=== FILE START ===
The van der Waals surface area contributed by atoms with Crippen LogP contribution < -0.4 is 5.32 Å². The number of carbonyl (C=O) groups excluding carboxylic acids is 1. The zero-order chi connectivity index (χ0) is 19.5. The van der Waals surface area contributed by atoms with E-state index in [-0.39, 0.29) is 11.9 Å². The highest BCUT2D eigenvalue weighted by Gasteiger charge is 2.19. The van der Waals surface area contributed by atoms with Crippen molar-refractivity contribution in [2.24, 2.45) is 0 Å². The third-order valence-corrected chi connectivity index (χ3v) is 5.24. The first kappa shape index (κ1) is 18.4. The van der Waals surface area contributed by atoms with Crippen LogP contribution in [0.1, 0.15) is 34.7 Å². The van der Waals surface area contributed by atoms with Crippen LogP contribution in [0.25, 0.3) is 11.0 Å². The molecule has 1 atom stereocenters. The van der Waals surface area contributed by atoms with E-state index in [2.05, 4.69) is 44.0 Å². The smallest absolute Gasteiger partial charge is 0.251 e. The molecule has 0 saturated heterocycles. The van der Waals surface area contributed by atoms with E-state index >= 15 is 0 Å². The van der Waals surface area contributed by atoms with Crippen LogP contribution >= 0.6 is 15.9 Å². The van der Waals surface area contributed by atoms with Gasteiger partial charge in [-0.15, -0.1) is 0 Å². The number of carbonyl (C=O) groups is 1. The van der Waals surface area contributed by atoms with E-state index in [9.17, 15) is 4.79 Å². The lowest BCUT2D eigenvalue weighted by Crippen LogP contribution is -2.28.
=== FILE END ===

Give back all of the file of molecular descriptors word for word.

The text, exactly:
The van der Waals surface area contributed by atoms with Crippen LogP contribution < -0.4 is 5.32 Å². The number of carbonyl (C=O) groups excluding carboxylic acids is 1. The zero-order chi connectivity index (χ0) is 19.5. The van der Waals surface area contributed by atoms with E-state index in [-0.39, 0.29) is 11.9 Å². The highest BCUT2D eigenvalue weighted by Gasteiger charge is 2.19. The van der Waals surface area contributed by atoms with Crippen molar-refractivity contribution in [2.24, 2.45) is 0 Å². The third-order valence-corrected chi connectivity index (χ3v) is 5.24. The first kappa shape index (κ1) is 18.4. The van der Waals surface area contributed by atoms with Crippen LogP contribution in [0.1, 0.15) is 34.7 Å². The van der Waals surface area contributed by atoms with Crippen LogP contribution in [0.25, 0.3) is 11.0 Å². The molecule has 1 atom stereocenters. The van der Waals surface area contributed by atoms with E-state index in [2.05, 4.69) is 44.0 Å². The smallest absolute Gasteiger partial charge is 0.251 e. The molecule has 0 saturated heterocycles. The van der Waals surface area contributed by atoms with E-state index >= 15 is 0 Å². The van der Waals surface area contributed by atoms with Crippen LogP contribution >= 0.6 is 15.9 Å². The van der Waals surface area contributed by atoms with Gasteiger partial charge in [-0.15, -0.1) is 0 Å². The number of carbonyl (C=O) groups is 1. The van der Waals surface area contributed by atoms with E-state index in [9.17, 15) is 4.79 Å². The lowest BCUT2D eigenvalue weighted by Crippen LogP contribution is -2.28.